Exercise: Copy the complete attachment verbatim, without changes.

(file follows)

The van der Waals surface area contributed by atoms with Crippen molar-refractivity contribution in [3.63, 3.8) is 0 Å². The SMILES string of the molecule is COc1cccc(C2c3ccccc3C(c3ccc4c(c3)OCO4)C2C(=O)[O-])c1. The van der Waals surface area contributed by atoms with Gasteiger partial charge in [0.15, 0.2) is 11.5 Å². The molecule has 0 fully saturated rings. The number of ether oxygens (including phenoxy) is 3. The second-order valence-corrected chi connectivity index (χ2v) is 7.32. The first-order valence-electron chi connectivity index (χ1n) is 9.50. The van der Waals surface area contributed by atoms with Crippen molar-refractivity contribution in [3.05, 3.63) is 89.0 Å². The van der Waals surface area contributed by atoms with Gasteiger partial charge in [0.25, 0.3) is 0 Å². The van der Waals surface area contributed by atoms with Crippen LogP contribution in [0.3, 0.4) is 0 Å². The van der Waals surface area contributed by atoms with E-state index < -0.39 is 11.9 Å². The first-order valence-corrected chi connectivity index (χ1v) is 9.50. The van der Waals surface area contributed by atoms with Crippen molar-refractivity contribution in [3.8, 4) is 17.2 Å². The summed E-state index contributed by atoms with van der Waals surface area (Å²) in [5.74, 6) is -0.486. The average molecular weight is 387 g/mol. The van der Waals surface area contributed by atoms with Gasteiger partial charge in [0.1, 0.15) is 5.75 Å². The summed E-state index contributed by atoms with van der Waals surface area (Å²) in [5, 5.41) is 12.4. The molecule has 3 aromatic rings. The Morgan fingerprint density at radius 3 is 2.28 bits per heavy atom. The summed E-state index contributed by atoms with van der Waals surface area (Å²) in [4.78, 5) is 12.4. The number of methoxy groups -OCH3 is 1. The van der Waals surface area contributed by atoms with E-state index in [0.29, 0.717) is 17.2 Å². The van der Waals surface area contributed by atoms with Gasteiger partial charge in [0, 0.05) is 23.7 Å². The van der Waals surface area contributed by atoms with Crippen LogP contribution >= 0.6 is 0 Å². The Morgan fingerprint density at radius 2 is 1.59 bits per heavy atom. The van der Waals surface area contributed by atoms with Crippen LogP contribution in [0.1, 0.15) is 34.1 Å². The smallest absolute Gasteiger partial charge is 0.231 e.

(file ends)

The van der Waals surface area contributed by atoms with Crippen molar-refractivity contribution in [3.63, 3.8) is 0 Å². The SMILES string of the molecule is COc1cccc(C2c3ccccc3C(c3ccc4c(c3)OCO4)C2C(=O)[O-])c1. The van der Waals surface area contributed by atoms with Gasteiger partial charge in [0.15, 0.2) is 11.5 Å². The molecule has 0 fully saturated rings. The number of ether oxygens (including phenoxy) is 3. The second-order valence-corrected chi connectivity index (χ2v) is 7.32. The first-order valence-electron chi connectivity index (χ1n) is 9.50. The van der Waals surface area contributed by atoms with Crippen molar-refractivity contribution in [3.05, 3.63) is 89.0 Å². The van der Waals surface area contributed by atoms with Gasteiger partial charge in [0.25, 0.3) is 0 Å². The van der Waals surface area contributed by atoms with Crippen LogP contribution in [0.3, 0.4) is 0 Å². The van der Waals surface area contributed by atoms with E-state index < -0.39 is 11.9 Å². The first-order valence-corrected chi connectivity index (χ1v) is 9.50. The van der Waals surface area contributed by atoms with Crippen molar-refractivity contribution in [3.8, 4) is 17.2 Å². The summed E-state index contributed by atoms with van der Waals surface area (Å²) in [5.74, 6) is -0.486. The average molecular weight is 387 g/mol. The van der Waals surface area contributed by atoms with Gasteiger partial charge in [0.1, 0.15) is 5.75 Å². The summed E-state index contributed by atoms with van der Waals surface area (Å²) in [5, 5.41) is 12.4. The molecule has 3 aromatic rings. The Morgan fingerprint density at radius 3 is 2.28 bits per heavy atom. The summed E-state index contributed by atoms with van der Waals surface area (Å²) in [4.78, 5) is 12.4. The number of methoxy groups -OCH3 is 1. The van der Waals surface area contributed by atoms with E-state index in [0.29, 0.717) is 17.2 Å². The van der Waals surface area contributed by atoms with Gasteiger partial charge in [0, 0.05) is 23.7 Å². The van der Waals surface area contributed by atoms with Crippen LogP contribution >= 0.6 is 0 Å². The Morgan fingerprint density at radius 2 is 1.59 bits per heavy atom. The van der Waals surface area contributed by atoms with Crippen LogP contribution in [0.1, 0.15) is 34.1 Å². The smallest absolute Gasteiger partial charge is 0.231 e.